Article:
By Ray Stern
By Ray Stern
By New Times
By Amy Silverman
By Stephen Lemons
By Stephen Lemons
By Monica Alonzo
By Chris Parker
That meant opening her parents' home for the party.
The girl, a sophomore at Carl Hayden High, said her parents were going out that night and probably weren't going to be home until after 2 a.m., when the bars close.
They had given her permission to have a few girlfriends over, she said, as long as she kept everything low-key. Sure thing, she'd told them.
Sometime after 9 p.m., an information line gave directions to the party.
A DJ with a carload of stereo equipment and CDs pulled into the driveway, followed by crew members with a keg of beer and other party favors.
By 11 p.m., more than 100 people had shown up.
The young "hostess" and others who attended later swore that everyone had been getting along fine before the police broke up the happening.
"Everyone was chilling," says Andrea Renteria. "I didn't have a problem with no one, and neither did Jose. We only left because the cops were about to break it up."
Just after 1 a.m., Phoenix police officer Ryan Petker responded to a call about a loud party on Earll that was keeping people in the neighborhood awake.
As he pulled in front of the party house, Petker heard what he later described as five to seven gunshots coming from around the corner. He called for backup, and then heard more shots coming from the same direction.
Petker quickly drove over to see what was happening and saw a woman running toward him screaming for help. It was Andrea Renteria. Moments later, he saw a line of cars speeding away in the opposite direction.
Lying on the sidewalk was a boy with a terrible gunshot wound to his head. His breathing was shallow, and his blood already was seeping onto the dark pavement.
Another young man, 18-year-old Francisco Atilano, also had gotten hit by a bullet, in his upper right leg. But his injuries weren't life-threatening.
Witness accounts varied dramatically, as they usually do in such highly charged situations.
Andrea Renteria told police that she'd seen a Latino man in a red ball cap fire a handgun from a passenger-door window of a gray Caravan. But she said she couldn't identify the shooter.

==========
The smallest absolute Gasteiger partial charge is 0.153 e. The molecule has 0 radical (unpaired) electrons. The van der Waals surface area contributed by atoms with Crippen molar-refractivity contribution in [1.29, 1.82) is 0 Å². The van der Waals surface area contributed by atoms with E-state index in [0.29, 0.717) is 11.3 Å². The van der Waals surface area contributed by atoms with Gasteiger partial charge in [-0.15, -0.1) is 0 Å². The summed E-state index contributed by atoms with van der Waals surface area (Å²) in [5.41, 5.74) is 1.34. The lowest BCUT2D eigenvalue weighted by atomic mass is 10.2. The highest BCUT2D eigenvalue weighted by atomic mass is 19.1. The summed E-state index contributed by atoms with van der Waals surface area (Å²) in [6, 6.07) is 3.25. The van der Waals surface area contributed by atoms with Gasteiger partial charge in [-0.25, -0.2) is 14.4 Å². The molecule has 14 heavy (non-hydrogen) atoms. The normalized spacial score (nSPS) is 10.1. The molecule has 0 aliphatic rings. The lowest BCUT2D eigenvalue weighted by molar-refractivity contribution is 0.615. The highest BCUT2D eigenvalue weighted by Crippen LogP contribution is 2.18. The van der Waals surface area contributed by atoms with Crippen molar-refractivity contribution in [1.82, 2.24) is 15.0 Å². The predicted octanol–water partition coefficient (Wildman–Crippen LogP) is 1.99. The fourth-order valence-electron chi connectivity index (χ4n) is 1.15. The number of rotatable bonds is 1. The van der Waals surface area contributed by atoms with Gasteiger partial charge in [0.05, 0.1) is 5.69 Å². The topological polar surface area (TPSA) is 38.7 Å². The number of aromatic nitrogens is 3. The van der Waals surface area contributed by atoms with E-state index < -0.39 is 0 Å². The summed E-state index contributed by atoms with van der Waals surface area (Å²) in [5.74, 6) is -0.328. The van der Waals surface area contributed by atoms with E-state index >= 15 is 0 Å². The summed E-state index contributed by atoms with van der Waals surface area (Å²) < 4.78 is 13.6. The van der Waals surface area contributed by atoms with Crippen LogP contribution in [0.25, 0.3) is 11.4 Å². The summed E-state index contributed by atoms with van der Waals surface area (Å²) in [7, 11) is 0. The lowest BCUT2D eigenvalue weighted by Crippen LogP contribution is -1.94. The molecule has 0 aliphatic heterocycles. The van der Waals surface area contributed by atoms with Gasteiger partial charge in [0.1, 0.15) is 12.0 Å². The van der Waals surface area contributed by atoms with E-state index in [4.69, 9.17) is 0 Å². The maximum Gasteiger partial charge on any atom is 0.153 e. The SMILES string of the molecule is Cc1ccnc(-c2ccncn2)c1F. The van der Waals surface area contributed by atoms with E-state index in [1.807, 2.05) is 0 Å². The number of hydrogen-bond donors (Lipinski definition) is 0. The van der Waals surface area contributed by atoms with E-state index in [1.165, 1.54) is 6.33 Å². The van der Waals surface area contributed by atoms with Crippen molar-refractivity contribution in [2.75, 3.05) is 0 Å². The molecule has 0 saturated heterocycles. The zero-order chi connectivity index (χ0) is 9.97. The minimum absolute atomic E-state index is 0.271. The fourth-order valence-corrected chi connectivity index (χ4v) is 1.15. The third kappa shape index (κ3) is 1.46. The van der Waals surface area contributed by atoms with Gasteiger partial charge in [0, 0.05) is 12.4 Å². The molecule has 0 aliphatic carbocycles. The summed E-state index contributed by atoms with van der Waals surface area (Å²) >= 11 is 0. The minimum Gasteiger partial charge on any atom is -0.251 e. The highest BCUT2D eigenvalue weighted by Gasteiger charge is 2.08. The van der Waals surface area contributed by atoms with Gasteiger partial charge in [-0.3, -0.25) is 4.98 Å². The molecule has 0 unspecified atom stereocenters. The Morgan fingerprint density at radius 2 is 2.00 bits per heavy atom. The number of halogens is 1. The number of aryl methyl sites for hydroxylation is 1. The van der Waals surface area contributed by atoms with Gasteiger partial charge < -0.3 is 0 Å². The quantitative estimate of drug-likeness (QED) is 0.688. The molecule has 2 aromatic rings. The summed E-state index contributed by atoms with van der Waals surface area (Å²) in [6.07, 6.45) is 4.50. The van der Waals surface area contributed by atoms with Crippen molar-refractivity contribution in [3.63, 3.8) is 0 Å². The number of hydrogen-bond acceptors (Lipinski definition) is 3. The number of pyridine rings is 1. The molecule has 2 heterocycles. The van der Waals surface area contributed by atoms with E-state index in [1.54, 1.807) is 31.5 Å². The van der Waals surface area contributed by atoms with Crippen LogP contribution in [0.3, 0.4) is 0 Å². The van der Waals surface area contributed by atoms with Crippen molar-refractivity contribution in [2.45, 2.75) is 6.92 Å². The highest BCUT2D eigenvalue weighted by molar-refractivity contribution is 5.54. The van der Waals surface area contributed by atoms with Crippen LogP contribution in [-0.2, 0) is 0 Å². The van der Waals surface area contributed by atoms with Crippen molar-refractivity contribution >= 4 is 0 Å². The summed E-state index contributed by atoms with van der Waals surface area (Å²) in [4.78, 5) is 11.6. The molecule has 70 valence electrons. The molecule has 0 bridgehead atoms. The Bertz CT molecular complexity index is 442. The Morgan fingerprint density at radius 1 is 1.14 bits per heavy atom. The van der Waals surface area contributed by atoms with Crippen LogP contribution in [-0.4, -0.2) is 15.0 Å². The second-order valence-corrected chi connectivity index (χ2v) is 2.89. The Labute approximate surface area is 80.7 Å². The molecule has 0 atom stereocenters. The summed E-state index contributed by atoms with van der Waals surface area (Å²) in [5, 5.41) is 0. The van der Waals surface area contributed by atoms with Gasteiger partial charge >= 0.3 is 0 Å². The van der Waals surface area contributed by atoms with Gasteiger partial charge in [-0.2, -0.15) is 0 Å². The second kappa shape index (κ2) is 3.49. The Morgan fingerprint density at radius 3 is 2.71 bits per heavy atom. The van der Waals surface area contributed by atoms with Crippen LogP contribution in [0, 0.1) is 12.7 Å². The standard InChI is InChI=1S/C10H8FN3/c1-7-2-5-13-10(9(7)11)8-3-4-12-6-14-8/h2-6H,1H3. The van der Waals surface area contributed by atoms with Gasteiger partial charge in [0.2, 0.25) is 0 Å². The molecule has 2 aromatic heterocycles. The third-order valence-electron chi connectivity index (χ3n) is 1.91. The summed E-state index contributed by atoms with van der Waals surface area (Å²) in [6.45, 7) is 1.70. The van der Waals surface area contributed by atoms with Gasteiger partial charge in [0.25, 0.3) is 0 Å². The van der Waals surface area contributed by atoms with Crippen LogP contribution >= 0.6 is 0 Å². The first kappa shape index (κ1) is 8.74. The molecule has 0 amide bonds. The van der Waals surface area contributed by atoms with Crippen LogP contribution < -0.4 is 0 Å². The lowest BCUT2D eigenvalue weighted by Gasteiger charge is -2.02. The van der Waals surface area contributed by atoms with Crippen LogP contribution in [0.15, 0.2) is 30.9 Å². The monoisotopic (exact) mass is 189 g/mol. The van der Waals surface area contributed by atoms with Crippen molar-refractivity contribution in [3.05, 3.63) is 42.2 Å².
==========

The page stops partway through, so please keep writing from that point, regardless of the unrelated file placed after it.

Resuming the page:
Others described markedly different vehicles from which the killer had fired -- a red Suburban, dark Monte Carlo, Jeep Cherokee.
The police soon caught up to the posse of partyers who had just seen Jose get shot, and also to a vehicle whose three passengers had been a subject of the chase.
Officers detained the trio -- two men from New Jersey and a Mexican national -- in a gold Cherokee. But after detectives interviewed them later that morning, they concluded that the men had just happened to be in the area at the time of the shooting.
Jose's oldest sister, Marianna, rushed to the scene after her sister Andrea had called her. But paramedics already had transported the boy to St. Joseph's Hospital.
"The thought of someone shooting my brother is sick," says 21-year-old Marianna, who, like her siblings, was born in Tucson.
"He was just a little kid, and he wasn't into any violence, no way. He was just coming out of a party. A party! House parties used to be somewhere for people to kick it, drink some Bacardi, Jell-O shots, meet people. Maybe just smoke a little weed, and act goofy. It wasn't about murdering no one."
It remains uncertain if Jose Renteria and Francisco Atilano were targeted or were the victims of random violence.
Doctors kept Jose alive overnight as his family wrestled with the truth of the situation. Jose's mother then allowed the doctors to harvest his vital organs before he officially was pronounced dead.
The rumors ran wild in the party crew community after the murder. Some suggested that crews competing with RTS in the house party scene had been responsible.
But a crew leader from Playground Pimps, who calls himself Bigman, tried to dispel talk that he and his buddies had gone after Jose.
"He was our homie, you stupid fucks," Bigman wrote on the RottenApplez Web site two days after the murder. "I was with Jose and Bobby from RTS like a minute before he died. I was on the hood of my truck counting the money from our party when he got shot. . . . Our prayers go out to Jose and his family."
The murder also inspired a poem titled "The Life" by a West Valley high school student who calls himself J-Keys.
"It's disgraceful how cruel people can be," J-Keys wrote. "As soon as they hear of a death, they admire it. They think of it as a joke and a good laugh.
"But what's so funny about taking the life of a 14-year-old? How could someone be so harsh and take the life of a little angel? The life of a mother's baby. The life of a sister's brother. The life of someone's best friend. The life of Jose Ramon Aguirre Renteria."
A car wash organized by Rockin' The Streetz and Jose's family raised more than $3,000 to defray the costs of the young man's wake in Phoenix and his burial in Mexico.